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PostIn Texas, Bernardo de Galvez is a Big Deal (Randy Black, USA, 11/25/14 10:46 am)
In his 25 November post on the topic of Bernando de Gálvez (José Bernardo de Gálvez Gallardo, 1746-1786), Eugenio Battaglia stated, "what has struck me is the fact that in spite that Spain (and not just France) was decisive for the 13 Colonies to achieve their independence, very few Americans know this--even though they remember Lafayette."
Eugenio overlooked that fact that Bernando de Gálvez has a strong presence in the history books that every Texas student must study. Texas history is a required course that generally is taken in 7th grade by mostly 13-year-olds. Additionally, his name, his likeness and statues are present in Texas and in our nation's capital. I found his name common in the lessons taught in much of the US school systems from grade school through college classes. According to the National Park Service, Spain is recognized in history books as having "bankrolled" the Battle of Yorktown.
From Texas A&M University: "His name should stand out equal to or above the names Lafayette, de Grasse and Rochambeau of France, von Steuben and de Kalb of Prussia, and Pulaski and Kosciuszko of Poland."
From Wiki: The Hotel Gálvez is a historic hotel located in Galveston, Texas, United States that opened in 1911. The building was named the Gálvez, honoring Bernardo de Gálvez y Madrid, Count of Gálvez, for whom the city was named.
One cannot visit Galveston without seeing his name in the form of restaurants and bars, a major historic landmark hotel and a street. The Hotel Gálvez is part of the Wyndham chain of luxury resorts and hotels.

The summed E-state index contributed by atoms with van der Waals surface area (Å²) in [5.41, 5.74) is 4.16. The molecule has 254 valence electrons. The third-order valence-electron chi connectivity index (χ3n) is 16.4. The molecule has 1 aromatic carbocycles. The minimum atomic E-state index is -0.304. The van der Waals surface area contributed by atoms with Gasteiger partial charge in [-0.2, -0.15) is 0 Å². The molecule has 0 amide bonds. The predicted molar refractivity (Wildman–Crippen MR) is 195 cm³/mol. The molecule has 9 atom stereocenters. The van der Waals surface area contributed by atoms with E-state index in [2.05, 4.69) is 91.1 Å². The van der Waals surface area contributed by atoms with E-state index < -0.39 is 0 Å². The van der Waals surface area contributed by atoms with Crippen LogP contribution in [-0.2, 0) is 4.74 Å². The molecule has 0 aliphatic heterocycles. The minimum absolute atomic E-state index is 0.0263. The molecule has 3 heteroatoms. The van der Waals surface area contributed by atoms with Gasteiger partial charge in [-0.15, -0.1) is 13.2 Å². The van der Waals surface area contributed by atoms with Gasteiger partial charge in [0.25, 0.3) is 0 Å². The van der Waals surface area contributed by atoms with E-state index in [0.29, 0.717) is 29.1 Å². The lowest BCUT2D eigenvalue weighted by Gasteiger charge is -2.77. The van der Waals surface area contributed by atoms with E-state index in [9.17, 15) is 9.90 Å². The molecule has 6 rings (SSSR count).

There are Gálvez Streets across the USA in his honor. New Orleans, Stanford, California, even towns and cities are named for. Sr. Gálvez. The WAIS birthplace, the Hoover Institution, is at the corner of Gálvez Street and Serra Street. Gálvez was governor of Spanish Louisiana, and I am told that he is also an important part of the history books used by children in Louisiana schools. A statue of Gálvez is located at Virginia and 22nd Streets in Washington, DC. Natchez, Mississippi has a plaque honoring the famous commander. A monument in his honor is part of Fort Matanzas, which is part of our National Park Service park system in Florida.
Thus, Eugenio, never fear, we certainly know, respect and will not forget the name Gálvez.
JE comments: Wow, I spent three weeks at the Hoover this spring, and never realized Gálvez Street was named for that Gálvez. The only reference to Stanford's Gálvez Street I've found in the WAIS archives is this RH note from August 2006:
Have you ever wondered what my second-favorite Glen Campbell song is? Click below:
For my favorite GC tune, you have to go 652 miles north, to Wichita. Google says it's a 9 hour, 57-minute drive. Let's just call it ten.